In Grief, As In Life, We Are All Different : Blog Of The Nation In times of grief, we can't predict what will pull us out of the slumps or how you will react to life's challenges. People cope with situations very differently. For poet Rachel Hadas, literature was the answer.
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In Grief, As In Life, We Are All Different

Grief is a different process for everyone. Chris Fertnig/iStockphoto hide caption

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Chris Fertnig/iStockphoto

Grief is a different process for everyone.

Chris Fertnig/iStockphoto

Over the past few months, we've examined the subject of aging several times on the show. We talked to Maxine Hong Kingston, about facing mortality and becoming an "elder," and with Dr. Marc Agronin about some of the mental disorders that can arise in old age.

Poet Rachel Hadas' memoir Strange Relation offers a unique look at dementia through the eyes of a woman who is watching her husband seep into the silence of the disease. The book is as much about the illness, the loss and the grief, as it is about poetry.

Writing provides the stability that her situation does not. Hadas writes:

I chose to marry George, but I never chose the way our lives would turn out. I did, however, choose to be a writer and though squeezed by the conditions of my life, I am still in charge of what I write.

For Rachel Hadas, poetry was the outlet and inspiration that she needed to press on and the book is filled with her poems on loneliness, loss and learning to live with the "fascinating new man" that her husband has become.

Everyone deals with life's challenges differently. For me, music has often been my solace in times of grief and loss. It's funny how life experiences can re-frame your understanding of and increase your appreciation for of things you've taken for granted. Or as Rachel put it in a conversation we had, "art means more to us as life presses in harder." (She is a poet. I am not).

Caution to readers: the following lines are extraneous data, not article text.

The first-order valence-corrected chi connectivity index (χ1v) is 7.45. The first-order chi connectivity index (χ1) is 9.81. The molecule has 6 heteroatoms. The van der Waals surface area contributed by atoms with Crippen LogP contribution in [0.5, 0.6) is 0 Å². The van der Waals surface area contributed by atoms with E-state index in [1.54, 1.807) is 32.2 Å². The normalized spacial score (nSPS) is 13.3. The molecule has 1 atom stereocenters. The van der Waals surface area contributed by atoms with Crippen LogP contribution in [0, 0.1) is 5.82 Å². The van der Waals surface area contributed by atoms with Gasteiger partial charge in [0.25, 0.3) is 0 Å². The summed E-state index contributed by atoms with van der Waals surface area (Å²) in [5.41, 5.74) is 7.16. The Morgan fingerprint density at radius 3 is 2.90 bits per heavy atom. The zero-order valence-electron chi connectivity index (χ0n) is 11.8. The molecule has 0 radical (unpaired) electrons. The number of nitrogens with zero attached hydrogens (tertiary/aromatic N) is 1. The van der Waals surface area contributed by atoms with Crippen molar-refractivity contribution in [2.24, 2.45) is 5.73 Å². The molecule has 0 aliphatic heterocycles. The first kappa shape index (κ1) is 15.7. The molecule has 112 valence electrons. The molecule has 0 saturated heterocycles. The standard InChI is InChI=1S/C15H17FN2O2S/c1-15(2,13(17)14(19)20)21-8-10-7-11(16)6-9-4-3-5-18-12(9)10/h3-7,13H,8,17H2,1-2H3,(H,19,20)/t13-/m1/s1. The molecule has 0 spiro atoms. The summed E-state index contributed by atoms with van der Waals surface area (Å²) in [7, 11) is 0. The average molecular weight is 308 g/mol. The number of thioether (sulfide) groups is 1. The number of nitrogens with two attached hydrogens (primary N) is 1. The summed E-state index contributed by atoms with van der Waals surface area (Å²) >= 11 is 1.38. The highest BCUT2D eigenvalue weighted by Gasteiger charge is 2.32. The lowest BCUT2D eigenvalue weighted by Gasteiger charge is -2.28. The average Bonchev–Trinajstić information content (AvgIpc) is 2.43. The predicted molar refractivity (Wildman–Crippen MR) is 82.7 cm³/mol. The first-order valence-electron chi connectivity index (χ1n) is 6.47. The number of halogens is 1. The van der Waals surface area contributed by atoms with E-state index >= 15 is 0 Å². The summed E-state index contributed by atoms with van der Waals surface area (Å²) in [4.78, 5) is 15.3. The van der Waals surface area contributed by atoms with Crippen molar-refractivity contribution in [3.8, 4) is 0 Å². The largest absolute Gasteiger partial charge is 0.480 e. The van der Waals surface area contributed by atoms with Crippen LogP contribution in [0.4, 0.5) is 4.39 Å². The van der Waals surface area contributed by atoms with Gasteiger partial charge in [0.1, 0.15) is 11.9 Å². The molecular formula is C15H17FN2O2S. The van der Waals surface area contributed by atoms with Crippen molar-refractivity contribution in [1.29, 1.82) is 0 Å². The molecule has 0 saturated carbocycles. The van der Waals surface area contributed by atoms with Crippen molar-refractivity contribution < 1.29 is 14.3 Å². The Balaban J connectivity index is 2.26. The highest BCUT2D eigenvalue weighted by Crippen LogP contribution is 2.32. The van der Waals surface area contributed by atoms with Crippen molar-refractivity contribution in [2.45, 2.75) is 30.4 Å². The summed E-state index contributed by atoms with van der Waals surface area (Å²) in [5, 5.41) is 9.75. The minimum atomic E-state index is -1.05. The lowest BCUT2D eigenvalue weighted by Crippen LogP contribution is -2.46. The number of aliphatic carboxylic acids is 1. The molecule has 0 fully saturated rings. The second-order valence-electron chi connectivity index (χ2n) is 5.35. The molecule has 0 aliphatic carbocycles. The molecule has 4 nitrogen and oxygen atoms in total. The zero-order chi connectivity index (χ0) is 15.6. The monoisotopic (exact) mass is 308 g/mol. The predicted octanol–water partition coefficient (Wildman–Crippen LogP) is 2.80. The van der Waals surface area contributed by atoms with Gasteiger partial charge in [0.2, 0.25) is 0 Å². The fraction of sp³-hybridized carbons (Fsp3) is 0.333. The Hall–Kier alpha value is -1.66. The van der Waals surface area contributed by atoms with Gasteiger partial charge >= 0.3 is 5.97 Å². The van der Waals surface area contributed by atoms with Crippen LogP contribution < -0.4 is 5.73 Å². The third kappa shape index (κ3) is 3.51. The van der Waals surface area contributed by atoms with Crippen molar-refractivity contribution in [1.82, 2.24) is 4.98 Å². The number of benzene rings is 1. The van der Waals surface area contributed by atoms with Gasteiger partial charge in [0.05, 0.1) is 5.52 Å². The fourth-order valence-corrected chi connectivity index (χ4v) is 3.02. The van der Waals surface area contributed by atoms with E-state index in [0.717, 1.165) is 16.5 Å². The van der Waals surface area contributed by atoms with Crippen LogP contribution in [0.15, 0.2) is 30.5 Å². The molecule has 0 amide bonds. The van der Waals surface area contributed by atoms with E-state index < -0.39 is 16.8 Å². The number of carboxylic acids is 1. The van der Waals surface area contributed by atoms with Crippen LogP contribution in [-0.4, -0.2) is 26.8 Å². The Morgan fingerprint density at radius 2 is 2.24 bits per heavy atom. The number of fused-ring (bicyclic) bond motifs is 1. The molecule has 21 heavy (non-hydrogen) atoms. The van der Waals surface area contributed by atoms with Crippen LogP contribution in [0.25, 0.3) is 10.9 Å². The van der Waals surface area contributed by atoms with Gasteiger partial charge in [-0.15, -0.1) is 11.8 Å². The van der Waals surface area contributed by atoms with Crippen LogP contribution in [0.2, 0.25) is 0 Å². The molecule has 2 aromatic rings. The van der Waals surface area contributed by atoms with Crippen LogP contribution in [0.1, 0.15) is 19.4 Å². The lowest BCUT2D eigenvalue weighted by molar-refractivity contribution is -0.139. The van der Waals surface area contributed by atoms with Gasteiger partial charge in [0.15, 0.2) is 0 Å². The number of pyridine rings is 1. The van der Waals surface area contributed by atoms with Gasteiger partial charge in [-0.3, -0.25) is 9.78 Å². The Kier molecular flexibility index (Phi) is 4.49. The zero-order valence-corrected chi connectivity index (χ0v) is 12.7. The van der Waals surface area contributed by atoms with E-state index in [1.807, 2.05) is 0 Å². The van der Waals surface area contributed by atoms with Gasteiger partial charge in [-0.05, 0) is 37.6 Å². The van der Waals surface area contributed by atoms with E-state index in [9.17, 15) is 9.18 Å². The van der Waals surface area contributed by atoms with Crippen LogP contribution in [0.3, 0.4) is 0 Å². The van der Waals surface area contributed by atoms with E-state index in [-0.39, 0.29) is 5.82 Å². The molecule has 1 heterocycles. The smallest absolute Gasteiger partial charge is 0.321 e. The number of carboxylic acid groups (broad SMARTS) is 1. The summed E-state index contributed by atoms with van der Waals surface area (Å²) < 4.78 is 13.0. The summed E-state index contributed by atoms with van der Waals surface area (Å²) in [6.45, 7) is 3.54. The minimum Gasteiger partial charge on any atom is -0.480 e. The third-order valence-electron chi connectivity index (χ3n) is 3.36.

We can't predict what will pull us out of the slumps of our surroundings in times of grief, or how you will react to life's challenges. People cope with situations very differently. The book closes when Hadas comes to terms with that fact that she can no longer live with him and decides to put him into a dementia facility. She got some predictions for how she would feel after the move. "You'll feel exhilarated, then guilty," said some. "You'll feel guilty, then exhilarated," said others. No one had said: "You'll lie flat, dreamy, exhausted."

No other individual can ever say how you'll react to loss or what you'll miss when someone's gone. Or, as in this case, when someone is physically present, but psychologically absent.

One of my favorite poems in the book is called "Faux Fur" where Hadas describes missing the weight of her husband in the bed next to her. Here is an excerpt:


Something about the heavy
throw on the hotel bed,
the coverlet, dark, mink,
striped satin on the back;
the leopard print of robe
and carpet (wall to wall)
made me miss you. Made
me feel the weight of your

constricted life; somehow
allowed me to distinguish
the past once it was far enough away.

It's also impossible to predict what you will take comfort in. My grandmother died several years ago after struggling with dementia. At the end, she had no idea who I was, but every time she saw me she would say, "Bless your ugly black heart."

Now while this is not considered comforting in the traditional sense, it's oddly a fond memory that I have of her. She only said that to me.

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